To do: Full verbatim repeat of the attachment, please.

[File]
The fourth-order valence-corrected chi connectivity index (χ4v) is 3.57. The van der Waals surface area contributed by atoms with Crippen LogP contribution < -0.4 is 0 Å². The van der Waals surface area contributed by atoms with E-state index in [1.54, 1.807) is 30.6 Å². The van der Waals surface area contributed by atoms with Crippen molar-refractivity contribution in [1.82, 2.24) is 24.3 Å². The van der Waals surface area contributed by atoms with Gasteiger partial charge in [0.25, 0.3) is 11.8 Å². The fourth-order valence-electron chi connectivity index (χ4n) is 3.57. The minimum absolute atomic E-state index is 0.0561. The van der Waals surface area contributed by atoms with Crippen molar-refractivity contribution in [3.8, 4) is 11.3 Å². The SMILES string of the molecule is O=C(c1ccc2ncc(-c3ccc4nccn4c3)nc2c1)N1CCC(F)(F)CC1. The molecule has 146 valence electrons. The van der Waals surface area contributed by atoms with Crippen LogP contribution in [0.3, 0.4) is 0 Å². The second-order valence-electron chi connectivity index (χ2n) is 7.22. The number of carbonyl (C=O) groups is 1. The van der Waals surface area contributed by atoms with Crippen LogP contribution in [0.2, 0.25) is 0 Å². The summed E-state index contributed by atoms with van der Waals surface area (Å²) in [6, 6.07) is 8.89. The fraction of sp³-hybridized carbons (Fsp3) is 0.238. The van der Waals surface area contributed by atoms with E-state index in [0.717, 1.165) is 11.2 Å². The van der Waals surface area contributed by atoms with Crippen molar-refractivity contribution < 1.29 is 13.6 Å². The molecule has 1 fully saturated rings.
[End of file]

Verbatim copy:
The fourth-order valence-corrected chi connectivity index (χ4v) is 3.57. The van der Waals surface area contributed by atoms with Crippen LogP contribution < -0.4 is 0 Å². The van der Waals surface area contributed by atoms with E-state index in [1.54, 1.807) is 30.6 Å². The van der Waals surface area contributed by atoms with Crippen molar-refractivity contribution in [1.82, 2.24) is 24.3 Å². The van der Waals surface area contributed by atoms with Gasteiger partial charge in [0.25, 0.3) is 11.8 Å². The fourth-order valence-electron chi connectivity index (χ4n) is 3.57. The minimum absolute atomic E-state index is 0.0561. The van der Waals surface area contributed by atoms with Crippen molar-refractivity contribution in [3.8, 4) is 11.3 Å². The SMILES string of the molecule is O=C(c1ccc2ncc(-c3ccc4nccn4c3)nc2c1)N1CCC(F)(F)CC1. The molecule has 146 valence electrons. The van der Waals surface area contributed by atoms with Crippen LogP contribution in [0.3, 0.4) is 0 Å². The second-order valence-electron chi connectivity index (χ2n) is 7.22. The number of carbonyl (C=O) groups is 1. The van der Waals surface area contributed by atoms with Crippen LogP contribution in [0.2, 0.25) is 0 Å². The summed E-state index contributed by atoms with van der Waals surface area (Å²) in [6, 6.07) is 8.89. The fraction of sp³-hybridized carbons (Fsp3) is 0.238. The van der Waals surface area contributed by atoms with E-state index in [0.717, 1.165) is 11.2 Å². The van der Waals surface area contributed by atoms with Crippen molar-refractivity contribution < 1.29 is 13.6 Å². The molecule has 1 fully saturated rings.